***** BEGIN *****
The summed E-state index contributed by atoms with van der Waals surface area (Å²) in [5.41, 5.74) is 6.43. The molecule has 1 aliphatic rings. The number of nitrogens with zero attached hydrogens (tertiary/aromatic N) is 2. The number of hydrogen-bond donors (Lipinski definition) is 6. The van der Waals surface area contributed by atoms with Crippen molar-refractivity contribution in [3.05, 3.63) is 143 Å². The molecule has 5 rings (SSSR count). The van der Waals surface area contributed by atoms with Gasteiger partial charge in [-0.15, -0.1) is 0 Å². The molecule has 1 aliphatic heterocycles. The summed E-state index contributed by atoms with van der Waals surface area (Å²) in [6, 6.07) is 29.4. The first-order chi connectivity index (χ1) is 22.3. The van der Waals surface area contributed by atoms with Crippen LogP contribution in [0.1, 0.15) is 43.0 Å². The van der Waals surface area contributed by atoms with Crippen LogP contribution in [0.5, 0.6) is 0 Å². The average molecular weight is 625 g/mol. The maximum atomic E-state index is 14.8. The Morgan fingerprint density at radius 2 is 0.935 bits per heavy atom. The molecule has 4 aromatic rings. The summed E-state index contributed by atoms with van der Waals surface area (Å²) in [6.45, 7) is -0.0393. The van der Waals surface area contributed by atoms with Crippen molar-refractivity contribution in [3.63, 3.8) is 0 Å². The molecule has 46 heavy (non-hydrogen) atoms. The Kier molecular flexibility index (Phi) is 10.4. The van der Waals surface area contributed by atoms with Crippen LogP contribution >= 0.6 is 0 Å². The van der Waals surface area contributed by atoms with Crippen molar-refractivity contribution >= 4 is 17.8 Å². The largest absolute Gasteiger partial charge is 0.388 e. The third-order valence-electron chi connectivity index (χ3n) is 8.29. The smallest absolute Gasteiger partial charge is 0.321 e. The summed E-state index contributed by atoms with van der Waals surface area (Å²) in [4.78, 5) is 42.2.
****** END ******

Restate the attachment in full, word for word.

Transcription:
The summed E-state index contributed by atoms with van der Waals surface area (Å²) in [5.41, 5.74) is 6.43. The molecule has 1 aliphatic rings. The number of nitrogens with zero attached hydrogens (tertiary/aromatic N) is 2. The number of hydrogen-bond donors (Lipinski definition) is 6. The van der Waals surface area contributed by atoms with Crippen molar-refractivity contribution in [3.05, 3.63) is 143 Å². The molecule has 5 rings (SSSR count). The van der Waals surface area contributed by atoms with Gasteiger partial charge in [-0.15, -0.1) is 0 Å². The molecule has 1 aliphatic heterocycles. The summed E-state index contributed by atoms with van der Waals surface area (Å²) in [6, 6.07) is 29.4. The first-order chi connectivity index (χ1) is 22.3. The van der Waals surface area contributed by atoms with Crippen LogP contribution in [0.1, 0.15) is 43.0 Å². The van der Waals surface area contributed by atoms with Crippen LogP contribution in [0.5, 0.6) is 0 Å². The average molecular weight is 625 g/mol. The maximum atomic E-state index is 14.8. The Morgan fingerprint density at radius 2 is 0.935 bits per heavy atom. The molecule has 4 aromatic rings. The summed E-state index contributed by atoms with van der Waals surface area (Å²) in [6.45, 7) is -0.0393. The van der Waals surface area contributed by atoms with Crippen molar-refractivity contribution in [3.63, 3.8) is 0 Å². The molecule has 46 heavy (non-hydrogen) atoms. The Kier molecular flexibility index (Phi) is 10.4. The van der Waals surface area contributed by atoms with Crippen LogP contribution >= 0.6 is 0 Å². The van der Waals surface area contributed by atoms with Crippen molar-refractivity contribution >= 4 is 17.8 Å². The largest absolute Gasteiger partial charge is 0.388 e. The third-order valence-electron chi connectivity index (χ3n) is 8.29. The smallest absolute Gasteiger partial charge is 0.321 e. The summed E-state index contributed by atoms with van der Waals surface area (Å²) in [4.78, 5) is 42.2.